Now, if we have access to data from IT, great.  If we can get creative from their Marketing Department or their agency, terrific.  But as the printer, if you can say to one decision maker, “Hey, I can take care of all of this for you, we’ll handle the process from soup to nuts…” then you can make it work.  One example is from a printed static piece, Harrah’s was launching a new – and we figured we were in Vegas; this is probably a good example.  We’re launching a new casino vote in Chicago, and what we’d like to do is we’re going to print these flyered pieces.  Terrific.  Well, let’s put on a test-to-win and a unique 800 number, and a generic landing page.  So, from one sales process, by adding those three collection mechanisms, the printer was then able to launch follow on direct mail campaigns, follow on collateral campaigns so they’ve got multiple runs of ink on paper from one print sale.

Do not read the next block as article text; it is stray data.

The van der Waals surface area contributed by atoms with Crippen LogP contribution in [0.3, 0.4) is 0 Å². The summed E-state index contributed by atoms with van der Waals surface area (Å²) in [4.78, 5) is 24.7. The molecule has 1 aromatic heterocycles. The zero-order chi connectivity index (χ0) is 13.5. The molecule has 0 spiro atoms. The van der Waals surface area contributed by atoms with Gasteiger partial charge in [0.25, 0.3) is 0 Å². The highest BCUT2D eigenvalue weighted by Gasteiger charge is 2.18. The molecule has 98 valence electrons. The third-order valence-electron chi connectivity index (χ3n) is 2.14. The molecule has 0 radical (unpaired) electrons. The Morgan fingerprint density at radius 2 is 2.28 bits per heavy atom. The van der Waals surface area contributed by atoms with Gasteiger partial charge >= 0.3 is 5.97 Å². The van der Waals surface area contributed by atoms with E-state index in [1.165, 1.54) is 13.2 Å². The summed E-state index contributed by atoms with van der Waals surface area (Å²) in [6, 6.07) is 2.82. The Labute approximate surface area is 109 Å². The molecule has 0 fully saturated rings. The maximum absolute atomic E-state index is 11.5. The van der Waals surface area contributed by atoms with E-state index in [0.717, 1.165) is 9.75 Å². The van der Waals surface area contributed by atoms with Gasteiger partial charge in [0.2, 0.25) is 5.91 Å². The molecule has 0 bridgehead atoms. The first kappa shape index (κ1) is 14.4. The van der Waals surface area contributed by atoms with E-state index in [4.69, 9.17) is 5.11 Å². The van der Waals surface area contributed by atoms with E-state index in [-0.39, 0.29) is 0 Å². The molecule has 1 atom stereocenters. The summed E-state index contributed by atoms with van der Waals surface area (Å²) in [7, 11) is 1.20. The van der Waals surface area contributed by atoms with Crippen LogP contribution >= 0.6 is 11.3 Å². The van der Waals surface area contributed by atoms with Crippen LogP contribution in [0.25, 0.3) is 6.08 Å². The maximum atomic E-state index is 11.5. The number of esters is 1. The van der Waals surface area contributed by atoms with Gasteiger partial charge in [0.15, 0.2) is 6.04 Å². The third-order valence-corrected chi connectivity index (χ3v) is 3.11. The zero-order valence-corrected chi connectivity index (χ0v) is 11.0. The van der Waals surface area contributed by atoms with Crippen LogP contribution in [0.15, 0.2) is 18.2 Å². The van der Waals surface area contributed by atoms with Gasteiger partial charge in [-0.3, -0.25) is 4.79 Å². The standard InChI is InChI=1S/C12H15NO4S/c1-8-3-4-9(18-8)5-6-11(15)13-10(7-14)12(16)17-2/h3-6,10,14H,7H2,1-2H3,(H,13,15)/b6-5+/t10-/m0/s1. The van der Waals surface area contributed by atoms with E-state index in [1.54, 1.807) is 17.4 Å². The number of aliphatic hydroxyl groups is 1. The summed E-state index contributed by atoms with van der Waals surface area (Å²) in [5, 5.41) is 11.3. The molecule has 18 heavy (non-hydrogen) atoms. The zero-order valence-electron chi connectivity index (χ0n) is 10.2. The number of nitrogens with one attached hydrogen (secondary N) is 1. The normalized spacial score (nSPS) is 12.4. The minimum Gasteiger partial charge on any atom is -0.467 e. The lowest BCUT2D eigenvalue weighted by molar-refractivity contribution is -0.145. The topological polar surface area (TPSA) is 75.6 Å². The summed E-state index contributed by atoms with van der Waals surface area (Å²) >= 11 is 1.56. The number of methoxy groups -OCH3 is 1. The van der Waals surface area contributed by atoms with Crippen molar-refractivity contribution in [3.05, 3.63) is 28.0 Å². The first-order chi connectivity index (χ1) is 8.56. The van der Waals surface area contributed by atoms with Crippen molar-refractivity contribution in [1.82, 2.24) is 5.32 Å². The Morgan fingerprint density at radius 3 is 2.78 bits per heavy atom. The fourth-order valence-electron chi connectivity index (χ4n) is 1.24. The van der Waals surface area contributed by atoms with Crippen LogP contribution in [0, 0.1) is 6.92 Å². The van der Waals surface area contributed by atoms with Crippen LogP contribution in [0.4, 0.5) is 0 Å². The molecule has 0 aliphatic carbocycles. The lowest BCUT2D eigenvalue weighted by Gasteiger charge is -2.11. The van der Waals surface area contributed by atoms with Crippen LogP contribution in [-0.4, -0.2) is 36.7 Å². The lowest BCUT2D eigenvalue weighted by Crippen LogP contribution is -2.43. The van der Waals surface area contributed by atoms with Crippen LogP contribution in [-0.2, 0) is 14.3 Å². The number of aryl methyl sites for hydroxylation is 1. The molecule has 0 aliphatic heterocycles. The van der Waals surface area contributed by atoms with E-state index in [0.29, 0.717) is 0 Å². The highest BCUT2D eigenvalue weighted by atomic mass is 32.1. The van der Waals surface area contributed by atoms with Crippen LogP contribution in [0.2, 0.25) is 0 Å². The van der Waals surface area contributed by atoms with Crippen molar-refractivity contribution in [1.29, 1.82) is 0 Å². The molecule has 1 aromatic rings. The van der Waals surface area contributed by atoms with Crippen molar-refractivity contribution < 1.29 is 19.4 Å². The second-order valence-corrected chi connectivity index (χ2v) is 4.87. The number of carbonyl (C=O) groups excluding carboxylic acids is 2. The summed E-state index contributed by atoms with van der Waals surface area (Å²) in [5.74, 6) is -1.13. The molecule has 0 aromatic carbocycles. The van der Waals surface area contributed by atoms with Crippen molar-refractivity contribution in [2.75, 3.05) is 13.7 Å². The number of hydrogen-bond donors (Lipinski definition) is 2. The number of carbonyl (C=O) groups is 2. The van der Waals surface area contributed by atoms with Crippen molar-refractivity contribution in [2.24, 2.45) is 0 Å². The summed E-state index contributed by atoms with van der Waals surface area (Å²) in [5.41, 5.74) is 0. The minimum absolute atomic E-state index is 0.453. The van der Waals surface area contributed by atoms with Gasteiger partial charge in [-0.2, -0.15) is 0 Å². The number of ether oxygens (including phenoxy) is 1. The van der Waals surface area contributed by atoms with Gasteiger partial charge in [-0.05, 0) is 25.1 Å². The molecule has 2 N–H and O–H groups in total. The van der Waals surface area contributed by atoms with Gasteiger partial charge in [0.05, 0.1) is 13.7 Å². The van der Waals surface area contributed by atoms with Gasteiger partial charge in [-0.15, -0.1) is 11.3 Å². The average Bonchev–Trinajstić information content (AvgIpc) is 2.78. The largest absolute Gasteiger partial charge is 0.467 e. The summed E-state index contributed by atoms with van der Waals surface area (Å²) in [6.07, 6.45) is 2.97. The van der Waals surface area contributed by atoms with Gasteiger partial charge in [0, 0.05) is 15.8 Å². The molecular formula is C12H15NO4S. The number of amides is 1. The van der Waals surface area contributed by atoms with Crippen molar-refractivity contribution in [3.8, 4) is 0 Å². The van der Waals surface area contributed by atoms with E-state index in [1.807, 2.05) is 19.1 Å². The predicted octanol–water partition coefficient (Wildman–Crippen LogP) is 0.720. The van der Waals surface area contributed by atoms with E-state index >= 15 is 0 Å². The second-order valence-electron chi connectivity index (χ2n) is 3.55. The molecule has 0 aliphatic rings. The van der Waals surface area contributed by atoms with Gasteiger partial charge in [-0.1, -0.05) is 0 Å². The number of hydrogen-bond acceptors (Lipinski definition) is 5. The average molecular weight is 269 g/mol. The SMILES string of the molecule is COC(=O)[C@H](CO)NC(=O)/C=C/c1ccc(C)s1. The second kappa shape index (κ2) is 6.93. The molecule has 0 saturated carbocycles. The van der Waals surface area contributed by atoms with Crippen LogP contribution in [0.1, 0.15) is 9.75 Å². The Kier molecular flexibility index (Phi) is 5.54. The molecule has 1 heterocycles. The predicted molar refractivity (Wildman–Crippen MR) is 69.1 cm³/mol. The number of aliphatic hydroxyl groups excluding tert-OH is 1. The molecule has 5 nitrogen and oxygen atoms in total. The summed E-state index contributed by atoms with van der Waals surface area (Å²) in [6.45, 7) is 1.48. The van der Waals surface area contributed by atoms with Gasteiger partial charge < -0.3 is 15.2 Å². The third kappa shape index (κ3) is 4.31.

The other thing that does is now, that commercial printer is in charge of the data stream.  All that data is collected is sitting at that commercial printer’s location and they have control of the marketing process.

 


The Three Tiers of Cross Media Marketing

While presenting at TS2 this year, a quick survey of more than 100 marketing managers and executives overwhelmingly agreed with the following:

 

• My budget is either the same or decreased from previous years

• My staff levels are unlikely to return to post recession levels

• The C-Suite is expecting to see social and cross media channels added to the mix

• There is increasing pressure to prove the ROI of every marketing expenditure